In order to quantify the impact of these P2H configurations on the power system operation and on
the overall primary energy consumption for heating, we model their aggregate load adopting a
bottom-up approach. First, spatially-explicit (i.e. for each Italian province, or NUTS 3, subsequently
re-aggregated to NUTS 2) stochastic DHW load profiles are computed for 56’000 independent
users. This corresponds to 1/100 of the actual total number of potential users (to which they are
subsequently rescaled) and is deemed sufficient to reproduce load diversity while still being
computationally tractable. The profiles account for province-specific building stock information
(larger dwellings have higher DHW consumption) and groundwater temperature hourly data.
Secondly, we simulate an independent P2H system operation for each of these users, and for each of
the three configurations. In particular, for the first two configurations, this is achieved through a
thermodynamic simulation model, whilst for the DLC case we build a single-user optimisation
model within the Calliope modelling framework. Finally, we integrate the computed aggregate P2H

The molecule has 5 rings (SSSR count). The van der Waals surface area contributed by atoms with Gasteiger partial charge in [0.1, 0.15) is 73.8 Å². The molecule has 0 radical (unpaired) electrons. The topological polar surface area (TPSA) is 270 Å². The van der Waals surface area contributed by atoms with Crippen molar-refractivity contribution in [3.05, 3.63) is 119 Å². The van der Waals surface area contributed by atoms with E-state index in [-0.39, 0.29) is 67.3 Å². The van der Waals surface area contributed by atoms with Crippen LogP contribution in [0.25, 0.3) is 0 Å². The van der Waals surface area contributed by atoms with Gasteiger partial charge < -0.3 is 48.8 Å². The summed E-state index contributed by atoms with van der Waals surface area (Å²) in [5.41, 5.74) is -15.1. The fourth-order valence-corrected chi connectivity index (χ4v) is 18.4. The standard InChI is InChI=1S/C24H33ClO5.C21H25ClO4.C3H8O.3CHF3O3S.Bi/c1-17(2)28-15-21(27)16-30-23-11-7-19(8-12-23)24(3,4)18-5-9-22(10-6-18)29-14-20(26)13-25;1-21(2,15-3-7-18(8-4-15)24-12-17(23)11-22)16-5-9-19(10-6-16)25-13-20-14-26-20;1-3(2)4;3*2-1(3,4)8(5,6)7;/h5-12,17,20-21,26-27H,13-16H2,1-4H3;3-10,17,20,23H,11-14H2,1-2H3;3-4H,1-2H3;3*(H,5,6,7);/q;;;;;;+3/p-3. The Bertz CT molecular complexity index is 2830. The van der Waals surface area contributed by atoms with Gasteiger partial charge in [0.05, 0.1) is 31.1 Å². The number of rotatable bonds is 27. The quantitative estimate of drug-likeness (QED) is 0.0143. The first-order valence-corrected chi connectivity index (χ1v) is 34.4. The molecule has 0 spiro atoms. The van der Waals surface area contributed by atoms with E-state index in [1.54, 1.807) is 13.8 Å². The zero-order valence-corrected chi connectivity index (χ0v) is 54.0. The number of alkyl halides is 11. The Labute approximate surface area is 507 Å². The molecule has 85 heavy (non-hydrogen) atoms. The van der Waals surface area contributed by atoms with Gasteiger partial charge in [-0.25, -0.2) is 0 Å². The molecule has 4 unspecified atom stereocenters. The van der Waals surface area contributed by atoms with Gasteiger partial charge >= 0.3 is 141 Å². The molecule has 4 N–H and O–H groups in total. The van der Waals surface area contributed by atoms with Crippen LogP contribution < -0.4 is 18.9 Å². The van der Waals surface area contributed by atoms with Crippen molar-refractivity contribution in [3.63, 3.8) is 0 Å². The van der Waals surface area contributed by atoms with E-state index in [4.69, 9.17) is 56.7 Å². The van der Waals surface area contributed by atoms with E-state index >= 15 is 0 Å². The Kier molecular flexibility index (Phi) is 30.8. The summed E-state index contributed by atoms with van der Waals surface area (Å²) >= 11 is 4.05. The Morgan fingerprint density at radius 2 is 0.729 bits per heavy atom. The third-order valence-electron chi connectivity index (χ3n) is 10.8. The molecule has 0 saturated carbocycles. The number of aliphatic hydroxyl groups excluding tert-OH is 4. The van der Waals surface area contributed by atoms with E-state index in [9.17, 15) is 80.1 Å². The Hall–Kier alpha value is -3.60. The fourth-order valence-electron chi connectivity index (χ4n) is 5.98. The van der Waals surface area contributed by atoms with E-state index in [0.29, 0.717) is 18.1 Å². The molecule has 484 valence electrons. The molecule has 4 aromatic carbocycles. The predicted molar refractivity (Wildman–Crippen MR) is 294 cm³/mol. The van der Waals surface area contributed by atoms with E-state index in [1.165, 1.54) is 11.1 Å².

loads into the Italian 20-region energy system model for the computation of their actual impact on
the operation of the power system. The following sub-sections provide further details about the
methods adopted in each step.
2.1. Spatially-explicit DHW load profiles
The final consumption of DHW is influenced by dwelling size and climatic conditions (affecting
groundwater temperature), but it is mostly subject to highly unpredictable user behaviour. As such,
several authors noted the importance of adopting bottom-up stochastic models for its simulation
[16], [17]. To that aim, we rely on the open-source bottom-up stochastic model RAMP, which was
developed in previous work to generate multi-energy load profiles, including DHW, and which has
4
been already adopted, with ad-hoc modifications, for large-scale simulations of user-driven heat
demand profiles [18]. In particular, we modify RAMP’s simulation logic in such a way that the
randomisation of users’ behaviour is also connected to spatially-explicit data about dwelling size
(considering four possible geometries) and distribution, and groundwater temperature, as
summarised in Fig. 1. We define four possible DHW “appliances”, namely: shower, kitchen sink,
bathroom sink, and generic. For each, we compute an average instantaneous thermal energy
consumption (Eq. (1)), as a function of the flow rate (
,DHW k
m
) and of the difference between